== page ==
After a nice breakfast and long goodbyes to Roberto, Ricardo and Olga and pedaled off in the afternoon sun headed north towards Palmira. Palmira was our planned lunch stop, just 25km north of Cali. A Peace Pedalers volunteer named Micaela, whom I have never met personally, had been in communication with me about her upcoming trip to Africa to support our Good Hope Schools in Uganda and Rwanda. When she heard I was in Cali she sent the names of her father’s wife Gloria’s mother Maria Zoila and family who lived in Palmira to perhaps meet and have lunch. I gave them a ring and they were all excited to have us. Gotta love the adventures of traveling free!

Cristina was riding super slow this hot Saturday and neither of us knew why at the time. She said she felt heavy and weak, so our short trip to Palmira took much longer than planned. By the time we arrived we were pedaling into a stiff headwind that was threatening rain. We were escorted by Maria Zoila’s smiling son John Jairo and his sister Patricia by motorcycle the final kilometers to their house. We had no clue what was in store for us but we were happy to be out of the heavy wind and Cristina happy to be off the bike.

Maria Zoila is a charming gem of a woman and she and her family made us feel right at home. We enjoyed a lovely lunch and the family was encouraging us to stay the night due to the rain and time of day. It was an easy decision to make and before we knew it we were fed, showered up and ready to hit the town for some dancing with John Jairo, Patricia & her husband. It’s always a treat to go out with the locals as they know just where to go, how much to pay and it was a special night of grooving and chatting with our new friends.

As if this was not enough to keep us grinning, John Jairo was free the next day and was up for an 80km adventure to Tulúa! John loves riding and was so psyched for the adventure. Cristina was still feeling weak so we took all her weight so she could keep up. But even with an unloaded bike she was struggling to keep up with the firing Binks n John Jairo duo. This mysterious loss of energy was frustrating Cristina, who is normally right on our tail with a full load. John Jairo and I had some great chats, ran the cameras and shot some great stuff on our first 40km ride to Buga where our friend Juan Carlos from Cali was waiting to hop on for a pedal.

I met Juan Carlos back in Cali and he shared with me his dream to do a 30,000km ride of South America in 2010. He had been working hard, saving, looking for sponsors and was eager to brainstorm with me on further ideas to launch a successful Eco-Expedition. Juan Carlos trusted our friend but, to him, a total stranger John Jairo to pilot his motorcycle to Tulúa while Juan Carlos and I got our pedal time together. On the bike and after our ride we were able to really dig into his dream, his purpose and what his major objectives were for his trip. We offered to help him launch his first website and identity for his trip called “Eco Ciclistas”, and he is now live and on the final steps of his planning stages. Check it out at www.ecociclistas.org.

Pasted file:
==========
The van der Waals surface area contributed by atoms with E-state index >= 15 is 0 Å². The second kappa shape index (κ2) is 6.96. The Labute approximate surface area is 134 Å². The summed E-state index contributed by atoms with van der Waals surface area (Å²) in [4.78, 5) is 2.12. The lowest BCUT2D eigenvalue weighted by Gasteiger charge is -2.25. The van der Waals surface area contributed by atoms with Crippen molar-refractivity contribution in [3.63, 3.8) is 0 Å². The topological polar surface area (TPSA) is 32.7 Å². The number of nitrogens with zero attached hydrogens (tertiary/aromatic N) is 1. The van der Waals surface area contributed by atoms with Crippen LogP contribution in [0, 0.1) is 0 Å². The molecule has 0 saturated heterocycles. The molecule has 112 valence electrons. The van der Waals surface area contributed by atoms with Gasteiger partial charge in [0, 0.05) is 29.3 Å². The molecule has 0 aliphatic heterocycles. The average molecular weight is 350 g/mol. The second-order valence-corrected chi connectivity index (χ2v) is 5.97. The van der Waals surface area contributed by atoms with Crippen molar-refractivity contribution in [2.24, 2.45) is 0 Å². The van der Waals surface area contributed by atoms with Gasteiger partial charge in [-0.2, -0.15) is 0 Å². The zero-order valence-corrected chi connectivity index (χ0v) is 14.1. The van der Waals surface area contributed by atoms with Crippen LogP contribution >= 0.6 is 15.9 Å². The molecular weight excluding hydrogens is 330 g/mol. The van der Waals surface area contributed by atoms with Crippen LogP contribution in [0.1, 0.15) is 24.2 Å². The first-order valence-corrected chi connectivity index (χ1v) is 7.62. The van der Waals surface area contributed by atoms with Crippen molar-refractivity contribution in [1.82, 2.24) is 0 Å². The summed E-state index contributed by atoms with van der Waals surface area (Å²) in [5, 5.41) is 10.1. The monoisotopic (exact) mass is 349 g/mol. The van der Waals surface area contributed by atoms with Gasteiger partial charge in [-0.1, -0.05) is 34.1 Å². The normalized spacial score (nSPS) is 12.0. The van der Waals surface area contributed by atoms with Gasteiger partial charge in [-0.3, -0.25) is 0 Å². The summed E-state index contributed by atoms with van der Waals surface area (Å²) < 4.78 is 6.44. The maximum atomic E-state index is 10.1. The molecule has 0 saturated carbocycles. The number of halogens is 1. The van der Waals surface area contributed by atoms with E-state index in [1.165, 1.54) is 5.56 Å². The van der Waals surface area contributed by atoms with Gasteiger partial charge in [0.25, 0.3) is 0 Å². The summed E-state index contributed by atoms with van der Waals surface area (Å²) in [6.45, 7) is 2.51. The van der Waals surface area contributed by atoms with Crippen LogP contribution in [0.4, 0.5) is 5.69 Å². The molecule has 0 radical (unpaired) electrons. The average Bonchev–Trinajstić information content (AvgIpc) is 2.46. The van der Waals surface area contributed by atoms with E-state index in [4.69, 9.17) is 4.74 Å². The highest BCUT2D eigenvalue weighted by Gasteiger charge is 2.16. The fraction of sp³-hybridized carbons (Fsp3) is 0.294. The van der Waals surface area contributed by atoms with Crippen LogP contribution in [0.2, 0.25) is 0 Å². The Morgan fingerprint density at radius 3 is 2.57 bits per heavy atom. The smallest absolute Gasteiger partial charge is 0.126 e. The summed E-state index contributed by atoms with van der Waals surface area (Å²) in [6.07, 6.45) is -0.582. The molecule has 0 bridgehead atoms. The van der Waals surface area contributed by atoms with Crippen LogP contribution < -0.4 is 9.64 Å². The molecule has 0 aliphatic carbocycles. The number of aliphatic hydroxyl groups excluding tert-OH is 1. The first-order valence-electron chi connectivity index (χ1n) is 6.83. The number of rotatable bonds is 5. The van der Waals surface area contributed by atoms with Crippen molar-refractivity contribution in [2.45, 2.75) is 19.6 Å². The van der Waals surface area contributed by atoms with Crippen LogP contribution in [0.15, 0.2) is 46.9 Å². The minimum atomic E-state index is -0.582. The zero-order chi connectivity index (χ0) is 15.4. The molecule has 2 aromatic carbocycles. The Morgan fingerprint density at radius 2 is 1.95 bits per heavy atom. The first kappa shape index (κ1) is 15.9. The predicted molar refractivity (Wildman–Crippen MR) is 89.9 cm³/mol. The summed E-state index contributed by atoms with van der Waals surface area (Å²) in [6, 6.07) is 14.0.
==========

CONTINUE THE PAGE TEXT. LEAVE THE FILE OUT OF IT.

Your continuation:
In Tulúa we were greeted by one of John Jairo’s friend and Tulúa native named Tatiana who became our guide to the city. Juan Carlos headed back to Cali to work a double shift to keep cranking cash into his bank account. He was beyond grateful for our time together and our support for his dream. We are still in touch to this day and we’re all excited to see him make it happen. Tatiana informed us of the fact that the entire city of Tulúa was going to be watching the championship soccer game and, if Tulúa won, that the entire town would go crazy. Soccer is serious business in Latin America and this match would determine whether the small town of Tulúa’s team would become professional or not.

As we rode into town the roads were completely empty. We had the town to ourselves. We landed a cheap hotel room and invited John Jairo to stay the night. His face lit up like a little boy and our room just happened to have an extra bed so we were all grinnin’ big time. We admittedly were not watching the game but knew that if Tulúa won we would hear the roar and if they lost would feel the pain. Just as we finished our shower John and I heard the horns, screams, hoots n hollers from every direction and we knew the result right away—Tulúa was now a professional soccer club.

John and I headed out to join in on the celebrations—hoards of screaming and crying fans packed into cars and paraded into the streets. We did some filming but forgot to take pictures so you’ll have to wait for the show to feel the madness. Live music was starting as the fans tossed handfuls of flour in every direction until everyone was covered in white. We were grateful to share the celebrations but dodging the flour and drunk motorists got old after a while as we made our way to a huge pizza meal to feed our hungry bodies.